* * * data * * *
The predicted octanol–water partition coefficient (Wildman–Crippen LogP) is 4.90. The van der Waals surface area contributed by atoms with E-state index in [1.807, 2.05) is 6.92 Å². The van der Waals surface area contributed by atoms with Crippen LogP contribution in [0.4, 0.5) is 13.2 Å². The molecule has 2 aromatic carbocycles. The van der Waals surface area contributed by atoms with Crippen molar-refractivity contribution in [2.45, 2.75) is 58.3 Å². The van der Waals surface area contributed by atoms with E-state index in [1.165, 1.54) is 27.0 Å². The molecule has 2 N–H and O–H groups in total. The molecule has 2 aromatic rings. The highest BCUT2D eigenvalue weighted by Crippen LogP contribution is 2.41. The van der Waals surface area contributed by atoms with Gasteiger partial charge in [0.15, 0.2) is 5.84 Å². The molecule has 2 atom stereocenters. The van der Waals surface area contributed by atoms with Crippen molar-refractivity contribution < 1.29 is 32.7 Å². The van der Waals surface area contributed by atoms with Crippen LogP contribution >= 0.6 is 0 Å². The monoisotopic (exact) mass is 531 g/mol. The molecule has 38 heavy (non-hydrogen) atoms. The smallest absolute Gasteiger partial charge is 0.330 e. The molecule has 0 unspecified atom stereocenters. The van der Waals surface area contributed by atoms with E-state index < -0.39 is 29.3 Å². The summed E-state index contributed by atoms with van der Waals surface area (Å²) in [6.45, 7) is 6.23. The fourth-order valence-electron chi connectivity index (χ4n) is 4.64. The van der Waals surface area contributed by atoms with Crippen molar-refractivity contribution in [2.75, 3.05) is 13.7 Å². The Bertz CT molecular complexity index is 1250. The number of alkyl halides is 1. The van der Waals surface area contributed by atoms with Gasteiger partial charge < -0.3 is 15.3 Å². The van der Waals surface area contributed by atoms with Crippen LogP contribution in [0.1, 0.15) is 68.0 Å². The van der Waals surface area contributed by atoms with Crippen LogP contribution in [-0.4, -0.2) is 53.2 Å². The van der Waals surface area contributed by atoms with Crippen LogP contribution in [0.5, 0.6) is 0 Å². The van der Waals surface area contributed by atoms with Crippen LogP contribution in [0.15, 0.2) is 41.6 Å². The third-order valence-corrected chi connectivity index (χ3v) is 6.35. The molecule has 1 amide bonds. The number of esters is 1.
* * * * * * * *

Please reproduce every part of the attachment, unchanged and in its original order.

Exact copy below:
The predicted octanol–water partition coefficient (Wildman–Crippen LogP) is 4.90. The van der Waals surface area contributed by atoms with E-state index in [1.807, 2.05) is 6.92 Å². The van der Waals surface area contributed by atoms with Crippen LogP contribution in [0.4, 0.5) is 13.2 Å². The molecule has 2 aromatic carbocycles. The van der Waals surface area contributed by atoms with Crippen molar-refractivity contribution in [2.45, 2.75) is 58.3 Å². The van der Waals surface area contributed by atoms with E-state index in [1.165, 1.54) is 27.0 Å². The molecule has 2 N–H and O–H groups in total. The molecule has 2 aromatic rings. The highest BCUT2D eigenvalue weighted by Crippen LogP contribution is 2.41. The van der Waals surface area contributed by atoms with Gasteiger partial charge in [0.15, 0.2) is 5.84 Å². The molecule has 2 atom stereocenters. The van der Waals surface area contributed by atoms with Crippen molar-refractivity contribution < 1.29 is 32.7 Å². The van der Waals surface area contributed by atoms with Crippen LogP contribution >= 0.6 is 0 Å². The monoisotopic (exact) mass is 531 g/mol. The molecule has 38 heavy (non-hydrogen) atoms. The smallest absolute Gasteiger partial charge is 0.330 e. The molecule has 0 unspecified atom stereocenters. The van der Waals surface area contributed by atoms with E-state index < -0.39 is 29.3 Å². The summed E-state index contributed by atoms with van der Waals surface area (Å²) in [6.45, 7) is 6.23. The fourth-order valence-electron chi connectivity index (χ4n) is 4.64. The van der Waals surface area contributed by atoms with Crippen molar-refractivity contribution in [2.75, 3.05) is 13.7 Å². The Bertz CT molecular complexity index is 1250. The number of alkyl halides is 1. The van der Waals surface area contributed by atoms with Gasteiger partial charge < -0.3 is 15.3 Å². The van der Waals surface area contributed by atoms with Crippen LogP contribution in [0.1, 0.15) is 68.0 Å². The van der Waals surface area contributed by atoms with Crippen LogP contribution in [-0.4, -0.2) is 53.2 Å². The van der Waals surface area contributed by atoms with Crippen LogP contribution in [0.5, 0.6) is 0 Å². The van der Waals surface area contributed by atoms with Crippen LogP contribution in [0.15, 0.2) is 41.6 Å². The third-order valence-corrected chi connectivity index (χ3v) is 6.35. The molecule has 1 amide bonds. The number of esters is 1.